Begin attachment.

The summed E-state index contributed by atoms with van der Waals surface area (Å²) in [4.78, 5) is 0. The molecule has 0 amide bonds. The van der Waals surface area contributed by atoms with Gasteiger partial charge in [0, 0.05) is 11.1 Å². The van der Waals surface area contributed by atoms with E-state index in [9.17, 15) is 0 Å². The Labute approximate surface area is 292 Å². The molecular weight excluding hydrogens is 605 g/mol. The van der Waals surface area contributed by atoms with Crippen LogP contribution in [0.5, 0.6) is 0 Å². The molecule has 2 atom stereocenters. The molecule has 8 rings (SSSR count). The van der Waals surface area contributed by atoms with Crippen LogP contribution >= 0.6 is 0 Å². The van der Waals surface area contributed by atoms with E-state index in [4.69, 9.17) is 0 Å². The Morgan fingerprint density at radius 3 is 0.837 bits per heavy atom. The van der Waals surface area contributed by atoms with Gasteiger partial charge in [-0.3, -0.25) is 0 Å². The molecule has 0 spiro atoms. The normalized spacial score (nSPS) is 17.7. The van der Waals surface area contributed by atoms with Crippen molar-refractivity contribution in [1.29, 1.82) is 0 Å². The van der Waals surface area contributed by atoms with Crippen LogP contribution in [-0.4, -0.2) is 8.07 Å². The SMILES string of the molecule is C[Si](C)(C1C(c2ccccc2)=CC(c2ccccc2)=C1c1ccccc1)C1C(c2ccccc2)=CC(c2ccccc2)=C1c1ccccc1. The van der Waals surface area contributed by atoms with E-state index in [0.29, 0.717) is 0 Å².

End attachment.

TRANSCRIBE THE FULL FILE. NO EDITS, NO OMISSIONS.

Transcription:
The summed E-state index contributed by atoms with van der Waals surface area (Å²) in [4.78, 5) is 0. The molecule has 0 amide bonds. The van der Waals surface area contributed by atoms with Gasteiger partial charge in [0, 0.05) is 11.1 Å². The van der Waals surface area contributed by atoms with E-state index in [9.17, 15) is 0 Å². The Labute approximate surface area is 292 Å². The molecular weight excluding hydrogens is 605 g/mol. The van der Waals surface area contributed by atoms with Crippen LogP contribution in [0.5, 0.6) is 0 Å². The molecule has 2 atom stereocenters. The molecule has 8 rings (SSSR count). The van der Waals surface area contributed by atoms with Crippen LogP contribution >= 0.6 is 0 Å². The van der Waals surface area contributed by atoms with E-state index in [4.69, 9.17) is 0 Å². The Morgan fingerprint density at radius 3 is 0.837 bits per heavy atom. The van der Waals surface area contributed by atoms with Gasteiger partial charge in [-0.3, -0.25) is 0 Å². The molecule has 0 spiro atoms. The normalized spacial score (nSPS) is 17.7. The van der Waals surface area contributed by atoms with Crippen molar-refractivity contribution in [1.29, 1.82) is 0 Å². The van der Waals surface area contributed by atoms with Crippen LogP contribution in [-0.4, -0.2) is 8.07 Å². The SMILES string of the molecule is C[Si](C)(C1C(c2ccccc2)=CC(c2ccccc2)=C1c1ccccc1)C1C(c2ccccc2)=CC(c2ccccc2)=C1c1ccccc1. The van der Waals surface area contributed by atoms with E-state index in [0.29, 0.717) is 0 Å².